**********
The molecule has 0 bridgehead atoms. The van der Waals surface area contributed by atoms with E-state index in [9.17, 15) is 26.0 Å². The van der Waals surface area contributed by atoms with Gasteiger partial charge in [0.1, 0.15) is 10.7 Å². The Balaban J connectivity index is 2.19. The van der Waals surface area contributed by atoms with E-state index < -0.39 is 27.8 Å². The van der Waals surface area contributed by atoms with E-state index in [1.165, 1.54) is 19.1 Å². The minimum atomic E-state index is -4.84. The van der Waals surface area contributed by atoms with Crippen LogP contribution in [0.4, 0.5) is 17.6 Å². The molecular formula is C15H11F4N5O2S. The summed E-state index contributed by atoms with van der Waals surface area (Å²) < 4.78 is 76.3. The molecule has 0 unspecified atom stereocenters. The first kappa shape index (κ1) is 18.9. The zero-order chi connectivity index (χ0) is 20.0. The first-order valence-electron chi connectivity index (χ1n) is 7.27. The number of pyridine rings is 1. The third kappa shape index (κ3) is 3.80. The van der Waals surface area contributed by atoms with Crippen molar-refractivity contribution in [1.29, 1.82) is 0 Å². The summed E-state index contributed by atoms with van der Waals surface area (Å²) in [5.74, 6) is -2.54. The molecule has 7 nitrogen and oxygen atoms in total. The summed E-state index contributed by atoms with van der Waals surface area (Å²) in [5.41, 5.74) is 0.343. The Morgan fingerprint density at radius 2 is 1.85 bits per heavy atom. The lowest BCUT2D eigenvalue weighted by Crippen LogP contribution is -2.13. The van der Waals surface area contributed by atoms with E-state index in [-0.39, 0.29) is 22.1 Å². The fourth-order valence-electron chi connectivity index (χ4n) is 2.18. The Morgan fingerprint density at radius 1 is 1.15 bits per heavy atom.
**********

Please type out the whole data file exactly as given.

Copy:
The molecule has 0 bridgehead atoms. The van der Waals surface area contributed by atoms with E-state index in [9.17, 15) is 26.0 Å². The van der Waals surface area contributed by atoms with Gasteiger partial charge in [0.1, 0.15) is 10.7 Å². The Balaban J connectivity index is 2.19. The van der Waals surface area contributed by atoms with E-state index < -0.39 is 27.8 Å². The van der Waals surface area contributed by atoms with E-state index in [1.165, 1.54) is 19.1 Å². The minimum atomic E-state index is -4.84. The van der Waals surface area contributed by atoms with Crippen LogP contribution in [0.4, 0.5) is 17.6 Å². The molecular formula is C15H11F4N5O2S. The summed E-state index contributed by atoms with van der Waals surface area (Å²) < 4.78 is 76.3. The molecule has 0 unspecified atom stereocenters. The first kappa shape index (κ1) is 18.9. The zero-order chi connectivity index (χ0) is 20.0. The first-order valence-electron chi connectivity index (χ1n) is 7.27. The number of pyridine rings is 1. The third kappa shape index (κ3) is 3.80. The van der Waals surface area contributed by atoms with Crippen molar-refractivity contribution in [1.29, 1.82) is 0 Å². The summed E-state index contributed by atoms with van der Waals surface area (Å²) in [5.74, 6) is -2.54. The molecule has 7 nitrogen and oxygen atoms in total. The summed E-state index contributed by atoms with van der Waals surface area (Å²) in [5.41, 5.74) is 0.343. The Morgan fingerprint density at radius 2 is 1.85 bits per heavy atom. The lowest BCUT2D eigenvalue weighted by Crippen LogP contribution is -2.13. The van der Waals surface area contributed by atoms with E-state index in [-0.39, 0.29) is 22.1 Å². The fourth-order valence-electron chi connectivity index (χ4n) is 2.18. The Morgan fingerprint density at radius 1 is 1.15 bits per heavy atom.